This image has become one of the most widely-distributed pictures in the media over the last month as the coronavirus has continued to spread across the world.
In the last few weeks, as I have spoken with some of my colleagues in central Michigan who also work in schools, they are not even thinking about coronavirus, other than what they see on the news. These conversations reminded me of the importance of our own context. For us here in AB with a school community that is 33% Asian, it is critical that we all remain aware of the concerns that our families and students express around the coronavirus, as well as the increased potential for bias.
Potential for Bias/Stigma Surrounding the Coronavirus
It is important to emphasize that according to the CDC, coronavirus doesn’t target specific populations, ethnicities, or races. Asian American students and their families are not at greater risk of acquiring and spreading coronavirus than anyone else who has recently traveled to certain regions of China or have been in contact with a person with confirmed or suspected coronavirus. While Asian Americans are not at any greater risk for coronavirus, we know that many families in our community are worried about loved ones in Asian countries where it is spreading rapidly.
With core values of wellness and equity, our District staff members are committed to ensuring that our Asian American students and families do not face stigma in our schools related to the coronavirus. If students, staff, or families witness or experience negative comments about coronavirus targeting someone who is Asian American, they should immediately report it to their building administrator for investigation and follow-up.
Right now, it’s important to have a heightened sense of what your students are saying in spaces inside and outside of the classroom. Respond immediately to any news of a student repeating racist or xenophobic language.“Coshandra Dillard, Teaching Tolerance
In February, Teaching Tolerance published n article titled Speaking Up Against Bias Around the Coronavirus. The author writes, “public health events have always been racialized. Pandemics that originate in areas populated by mostly people of color get more scrutiny, such as SARS in China or Ebola in West Africa. However, when pandemics occur in the United States and other western countries, such as the novel H1N1, citizens in those countries were not viewed as innately diseased. Many people die yearly from the flu, but Westerners aren’t seen as suspicious.” This is troubling, and those of us who are “Westerners” must remain aware of any biases- implicit or not- that we may carry in this regard.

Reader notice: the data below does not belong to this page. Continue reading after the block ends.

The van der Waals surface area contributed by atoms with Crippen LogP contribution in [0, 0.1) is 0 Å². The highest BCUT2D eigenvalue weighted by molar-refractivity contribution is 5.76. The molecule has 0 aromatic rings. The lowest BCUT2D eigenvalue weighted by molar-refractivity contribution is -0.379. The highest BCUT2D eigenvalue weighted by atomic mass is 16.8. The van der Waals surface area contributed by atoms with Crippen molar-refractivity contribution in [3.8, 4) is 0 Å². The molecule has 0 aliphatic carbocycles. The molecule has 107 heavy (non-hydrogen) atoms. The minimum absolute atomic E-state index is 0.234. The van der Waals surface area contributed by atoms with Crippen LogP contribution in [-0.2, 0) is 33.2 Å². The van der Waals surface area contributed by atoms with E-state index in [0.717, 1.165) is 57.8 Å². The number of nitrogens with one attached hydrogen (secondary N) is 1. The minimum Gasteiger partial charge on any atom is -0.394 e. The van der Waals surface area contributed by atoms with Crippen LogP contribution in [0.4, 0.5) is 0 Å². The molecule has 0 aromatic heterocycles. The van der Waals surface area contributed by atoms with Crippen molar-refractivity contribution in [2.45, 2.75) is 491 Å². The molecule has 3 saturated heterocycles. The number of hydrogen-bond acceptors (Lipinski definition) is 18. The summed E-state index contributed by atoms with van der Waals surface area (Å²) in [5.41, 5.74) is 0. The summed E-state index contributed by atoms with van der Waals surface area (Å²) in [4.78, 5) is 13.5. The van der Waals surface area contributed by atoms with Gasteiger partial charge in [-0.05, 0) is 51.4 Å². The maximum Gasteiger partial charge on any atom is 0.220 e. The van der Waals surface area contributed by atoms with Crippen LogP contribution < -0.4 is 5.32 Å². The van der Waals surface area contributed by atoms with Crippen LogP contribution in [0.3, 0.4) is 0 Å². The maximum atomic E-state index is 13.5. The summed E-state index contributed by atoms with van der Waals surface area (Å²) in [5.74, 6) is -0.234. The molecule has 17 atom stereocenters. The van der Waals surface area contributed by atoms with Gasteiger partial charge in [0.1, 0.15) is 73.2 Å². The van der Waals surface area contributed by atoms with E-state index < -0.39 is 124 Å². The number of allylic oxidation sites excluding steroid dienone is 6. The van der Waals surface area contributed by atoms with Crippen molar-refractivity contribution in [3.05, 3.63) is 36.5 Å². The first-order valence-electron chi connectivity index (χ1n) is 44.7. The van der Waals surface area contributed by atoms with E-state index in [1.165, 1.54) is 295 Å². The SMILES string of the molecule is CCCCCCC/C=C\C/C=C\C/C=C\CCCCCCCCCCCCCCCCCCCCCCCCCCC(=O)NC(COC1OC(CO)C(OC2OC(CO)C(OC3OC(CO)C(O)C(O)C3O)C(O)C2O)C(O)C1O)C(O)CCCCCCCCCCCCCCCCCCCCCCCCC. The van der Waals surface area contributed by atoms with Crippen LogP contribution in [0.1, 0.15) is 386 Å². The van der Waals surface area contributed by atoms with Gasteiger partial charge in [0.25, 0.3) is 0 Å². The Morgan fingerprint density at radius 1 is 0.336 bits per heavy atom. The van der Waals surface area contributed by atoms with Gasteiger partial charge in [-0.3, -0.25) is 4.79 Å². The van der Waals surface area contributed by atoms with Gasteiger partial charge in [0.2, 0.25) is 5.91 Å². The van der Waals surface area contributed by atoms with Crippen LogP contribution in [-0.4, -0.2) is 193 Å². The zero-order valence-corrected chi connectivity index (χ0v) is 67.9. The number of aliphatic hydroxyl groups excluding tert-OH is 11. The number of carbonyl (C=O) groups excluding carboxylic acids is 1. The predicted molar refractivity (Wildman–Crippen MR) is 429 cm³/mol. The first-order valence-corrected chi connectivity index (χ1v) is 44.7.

The author also shares a few other resources for teachers to use with students, including the Speak Up At School Guide and the printable pocket guide that goes along with it. (ABRSD teachers- email me if you want a copy of either of these, and I will send them to you via inner-school mail!). As the author writes, “Right now, it’s important to have a heightened sense of what your students are saying in spaces inside and outside of the classroom. Respond immediately to any news of a student repeating racist or xenophobic language. It’s also vital to attend to any students or colleagues who have been harmed by anti-Asian American speech or rhetoric.”
Below is a poem written by a Singaporean teacher that has “gone viral” on the Internet in the last few weeks. Its author Ow Yeong Wai Kit says, “I hope that poems like these can inspire students to consider alternative points of view, and to deepen their empathy for others.” The poem itself is in ‘twin cinema format’, which means you can read it straight across, or you can read first the left column and then the right column for different viewpoints. In the left column, we hear the voice of someone who is overly cautious, while the right column reflects the voice of sensibility. Here Kit shares, “Ours is a polarised age in which so many voices, both online and offline, can sometimes be so stridently self-assertive, so belligerently self-righteous. (Especially when discussing foreigners). I think our civil discourse can afford to be, well, even more civil — kinder, gentler, more open to different perspectives.” A number of our secondary teachers plan to use this poem in lesson plans in the coming weeks to support understanding and perspective-taking.
Regularly, more resources appear online to support educators and families to talk with kids about coronavirus, like this article by Child Mind Institute or this NPR cartoon (which also has a cool printable, foldable “zine” version).
For the latest District information and family/staff resources, as well as District communications surrounding the coronavirus, please visit our District website.